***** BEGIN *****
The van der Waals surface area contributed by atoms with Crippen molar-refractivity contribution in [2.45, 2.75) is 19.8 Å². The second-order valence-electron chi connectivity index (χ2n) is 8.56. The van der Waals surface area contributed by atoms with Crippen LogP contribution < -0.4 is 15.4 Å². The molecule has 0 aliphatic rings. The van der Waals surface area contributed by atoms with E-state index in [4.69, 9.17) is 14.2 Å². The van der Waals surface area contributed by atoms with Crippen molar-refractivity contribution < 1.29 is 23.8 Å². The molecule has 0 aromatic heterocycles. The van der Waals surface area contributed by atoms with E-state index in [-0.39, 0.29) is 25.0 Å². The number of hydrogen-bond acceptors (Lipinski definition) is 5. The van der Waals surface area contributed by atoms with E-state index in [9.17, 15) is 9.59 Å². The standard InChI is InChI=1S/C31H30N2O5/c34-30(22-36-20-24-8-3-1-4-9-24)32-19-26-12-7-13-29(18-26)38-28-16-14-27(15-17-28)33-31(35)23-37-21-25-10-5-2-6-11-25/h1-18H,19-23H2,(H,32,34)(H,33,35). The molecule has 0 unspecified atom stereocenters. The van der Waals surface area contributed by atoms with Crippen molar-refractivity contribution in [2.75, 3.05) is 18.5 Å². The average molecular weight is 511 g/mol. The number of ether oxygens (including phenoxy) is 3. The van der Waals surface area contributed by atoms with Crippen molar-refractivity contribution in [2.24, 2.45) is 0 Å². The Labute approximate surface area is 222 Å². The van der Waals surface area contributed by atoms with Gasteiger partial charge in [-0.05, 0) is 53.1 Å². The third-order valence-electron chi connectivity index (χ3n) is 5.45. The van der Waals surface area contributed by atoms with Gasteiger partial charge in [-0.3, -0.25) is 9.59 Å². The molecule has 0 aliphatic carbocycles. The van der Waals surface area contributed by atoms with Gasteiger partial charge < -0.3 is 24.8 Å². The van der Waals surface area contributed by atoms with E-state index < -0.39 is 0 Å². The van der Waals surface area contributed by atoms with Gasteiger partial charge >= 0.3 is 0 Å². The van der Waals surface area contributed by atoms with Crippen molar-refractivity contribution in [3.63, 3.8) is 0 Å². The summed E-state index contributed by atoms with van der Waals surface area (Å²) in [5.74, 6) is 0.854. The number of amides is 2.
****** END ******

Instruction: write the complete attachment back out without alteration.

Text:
The van der Waals surface area contributed by atoms with Crippen molar-refractivity contribution in [2.45, 2.75) is 19.8 Å². The second-order valence-electron chi connectivity index (χ2n) is 8.56. The van der Waals surface area contributed by atoms with Crippen LogP contribution < -0.4 is 15.4 Å². The molecule has 0 aliphatic rings. The van der Waals surface area contributed by atoms with E-state index in [4.69, 9.17) is 14.2 Å². The van der Waals surface area contributed by atoms with Crippen molar-refractivity contribution < 1.29 is 23.8 Å². The molecule has 0 aromatic heterocycles. The van der Waals surface area contributed by atoms with E-state index in [-0.39, 0.29) is 25.0 Å². The number of hydrogen-bond acceptors (Lipinski definition) is 5. The van der Waals surface area contributed by atoms with E-state index in [9.17, 15) is 9.59 Å². The standard InChI is InChI=1S/C31H30N2O5/c34-30(22-36-20-24-8-3-1-4-9-24)32-19-26-12-7-13-29(18-26)38-28-16-14-27(15-17-28)33-31(35)23-37-21-25-10-5-2-6-11-25/h1-18H,19-23H2,(H,32,34)(H,33,35). The molecule has 0 unspecified atom stereocenters. The van der Waals surface area contributed by atoms with Crippen molar-refractivity contribution in [2.75, 3.05) is 18.5 Å². The average molecular weight is 511 g/mol. The number of ether oxygens (including phenoxy) is 3. The van der Waals surface area contributed by atoms with Crippen molar-refractivity contribution in [2.24, 2.45) is 0 Å². The Labute approximate surface area is 222 Å². The van der Waals surface area contributed by atoms with Gasteiger partial charge in [-0.05, 0) is 53.1 Å². The third-order valence-electron chi connectivity index (χ3n) is 5.45. The van der Waals surface area contributed by atoms with Gasteiger partial charge in [-0.3, -0.25) is 9.59 Å². The molecule has 0 aliphatic carbocycles. The van der Waals surface area contributed by atoms with Gasteiger partial charge < -0.3 is 24.8 Å². The van der Waals surface area contributed by atoms with E-state index < -0.39 is 0 Å². The van der Waals surface area contributed by atoms with Gasteiger partial charge >= 0.3 is 0 Å². The van der Waals surface area contributed by atoms with Crippen molar-refractivity contribution in [3.63, 3.8) is 0 Å². The summed E-state index contributed by atoms with van der Waals surface area (Å²) in [5.74, 6) is 0.854. The number of amides is 2.